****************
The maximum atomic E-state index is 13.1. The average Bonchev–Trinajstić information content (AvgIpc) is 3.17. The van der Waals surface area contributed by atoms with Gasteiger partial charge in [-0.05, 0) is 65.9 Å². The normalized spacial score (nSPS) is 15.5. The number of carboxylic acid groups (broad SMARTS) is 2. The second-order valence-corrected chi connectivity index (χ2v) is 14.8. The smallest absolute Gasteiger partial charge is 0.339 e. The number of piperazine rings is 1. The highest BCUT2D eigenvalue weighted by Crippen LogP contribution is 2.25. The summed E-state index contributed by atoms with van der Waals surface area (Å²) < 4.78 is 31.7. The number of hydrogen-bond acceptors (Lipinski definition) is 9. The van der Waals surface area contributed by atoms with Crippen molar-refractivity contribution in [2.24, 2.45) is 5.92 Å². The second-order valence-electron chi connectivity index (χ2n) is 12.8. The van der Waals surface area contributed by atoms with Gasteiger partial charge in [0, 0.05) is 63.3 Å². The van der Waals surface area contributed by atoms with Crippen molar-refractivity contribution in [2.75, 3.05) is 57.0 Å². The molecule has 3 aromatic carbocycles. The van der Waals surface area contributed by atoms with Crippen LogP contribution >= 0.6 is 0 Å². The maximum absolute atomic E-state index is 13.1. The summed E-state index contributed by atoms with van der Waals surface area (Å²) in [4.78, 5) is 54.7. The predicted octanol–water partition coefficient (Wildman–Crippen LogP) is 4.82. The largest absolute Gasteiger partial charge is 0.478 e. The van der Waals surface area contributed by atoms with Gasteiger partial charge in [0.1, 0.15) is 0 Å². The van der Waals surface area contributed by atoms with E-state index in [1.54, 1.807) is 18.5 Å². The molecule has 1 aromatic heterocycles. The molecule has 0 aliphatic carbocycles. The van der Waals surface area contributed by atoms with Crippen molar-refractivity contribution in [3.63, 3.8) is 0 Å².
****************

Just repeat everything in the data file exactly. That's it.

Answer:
The maximum atomic E-state index is 13.1. The average Bonchev–Trinajstić information content (AvgIpc) is 3.17. The van der Waals surface area contributed by atoms with Gasteiger partial charge in [-0.05, 0) is 65.9 Å². The normalized spacial score (nSPS) is 15.5. The number of carboxylic acid groups (broad SMARTS) is 2. The second-order valence-corrected chi connectivity index (χ2v) is 14.8. The smallest absolute Gasteiger partial charge is 0.339 e. The number of piperazine rings is 1. The highest BCUT2D eigenvalue weighted by Crippen LogP contribution is 2.25. The summed E-state index contributed by atoms with van der Waals surface area (Å²) < 4.78 is 31.7. The number of hydrogen-bond acceptors (Lipinski definition) is 9. The van der Waals surface area contributed by atoms with Crippen molar-refractivity contribution in [2.24, 2.45) is 5.92 Å². The second-order valence-electron chi connectivity index (χ2n) is 12.8. The van der Waals surface area contributed by atoms with Gasteiger partial charge in [0, 0.05) is 63.3 Å². The van der Waals surface area contributed by atoms with Crippen molar-refractivity contribution in [2.75, 3.05) is 57.0 Å². The molecule has 3 aromatic carbocycles. The van der Waals surface area contributed by atoms with Crippen LogP contribution >= 0.6 is 0 Å². The maximum absolute atomic E-state index is 13.1. The summed E-state index contributed by atoms with van der Waals surface area (Å²) in [4.78, 5) is 54.7. The predicted octanol–water partition coefficient (Wildman–Crippen LogP) is 4.82. The largest absolute Gasteiger partial charge is 0.478 e. The van der Waals surface area contributed by atoms with Gasteiger partial charge in [0.1, 0.15) is 0 Å². The van der Waals surface area contributed by atoms with E-state index in [1.54, 1.807) is 18.5 Å². The molecule has 1 aromatic heterocycles. The molecule has 0 aliphatic carbocycles. The van der Waals surface area contributed by atoms with Crippen molar-refractivity contribution in [3.63, 3.8) is 0 Å².